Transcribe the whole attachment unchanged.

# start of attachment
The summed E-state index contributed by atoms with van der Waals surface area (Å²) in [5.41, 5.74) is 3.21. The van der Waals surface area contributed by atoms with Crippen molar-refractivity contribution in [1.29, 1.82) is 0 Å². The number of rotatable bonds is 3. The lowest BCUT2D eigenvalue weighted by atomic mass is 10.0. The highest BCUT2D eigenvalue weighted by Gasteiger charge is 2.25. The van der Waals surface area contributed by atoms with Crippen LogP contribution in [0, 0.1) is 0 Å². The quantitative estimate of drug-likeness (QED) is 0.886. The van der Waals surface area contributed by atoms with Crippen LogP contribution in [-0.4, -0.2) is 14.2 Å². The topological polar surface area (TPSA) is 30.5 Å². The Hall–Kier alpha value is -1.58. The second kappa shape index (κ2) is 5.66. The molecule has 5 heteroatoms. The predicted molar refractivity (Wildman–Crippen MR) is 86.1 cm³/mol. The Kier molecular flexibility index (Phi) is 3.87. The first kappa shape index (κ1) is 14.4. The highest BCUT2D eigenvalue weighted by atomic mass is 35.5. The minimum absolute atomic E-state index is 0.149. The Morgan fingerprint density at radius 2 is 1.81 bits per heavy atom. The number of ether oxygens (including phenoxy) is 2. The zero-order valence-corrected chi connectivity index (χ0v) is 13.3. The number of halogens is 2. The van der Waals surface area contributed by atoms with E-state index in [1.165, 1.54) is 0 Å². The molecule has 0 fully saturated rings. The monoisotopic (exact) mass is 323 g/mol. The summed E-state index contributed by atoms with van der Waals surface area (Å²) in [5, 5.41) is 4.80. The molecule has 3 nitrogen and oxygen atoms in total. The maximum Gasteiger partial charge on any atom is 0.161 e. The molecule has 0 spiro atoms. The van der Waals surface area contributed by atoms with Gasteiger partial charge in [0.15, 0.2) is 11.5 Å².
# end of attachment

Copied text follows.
The summed E-state index contributed by atoms with van der Waals surface area (Å²) in [5.41, 5.74) is 3.21. The van der Waals surface area contributed by atoms with Crippen molar-refractivity contribution in [1.29, 1.82) is 0 Å². The number of rotatable bonds is 3. The lowest BCUT2D eigenvalue weighted by atomic mass is 10.0. The highest BCUT2D eigenvalue weighted by Gasteiger charge is 2.25. The van der Waals surface area contributed by atoms with Crippen LogP contribution in [0, 0.1) is 0 Å². The quantitative estimate of drug-likeness (QED) is 0.886. The van der Waals surface area contributed by atoms with Crippen LogP contribution in [-0.4, -0.2) is 14.2 Å². The topological polar surface area (TPSA) is 30.5 Å². The Hall–Kier alpha value is -1.58. The second kappa shape index (κ2) is 5.66. The molecule has 5 heteroatoms. The predicted molar refractivity (Wildman–Crippen MR) is 86.1 cm³/mol. The Kier molecular flexibility index (Phi) is 3.87. The first kappa shape index (κ1) is 14.4. The highest BCUT2D eigenvalue weighted by atomic mass is 35.5. The minimum absolute atomic E-state index is 0.149. The Morgan fingerprint density at radius 2 is 1.81 bits per heavy atom. The number of ether oxygens (including phenoxy) is 2. The zero-order valence-corrected chi connectivity index (χ0v) is 13.3. The number of halogens is 2. The van der Waals surface area contributed by atoms with E-state index in [1.165, 1.54) is 0 Å². The molecule has 0 fully saturated rings. The monoisotopic (exact) mass is 323 g/mol. The summed E-state index contributed by atoms with van der Waals surface area (Å²) in [5, 5.41) is 4.80. The molecule has 3 nitrogen and oxygen atoms in total. The maximum Gasteiger partial charge on any atom is 0.161 e. The molecule has 0 spiro atoms. The van der Waals surface area contributed by atoms with Gasteiger partial charge in [0.15, 0.2) is 11.5 Å².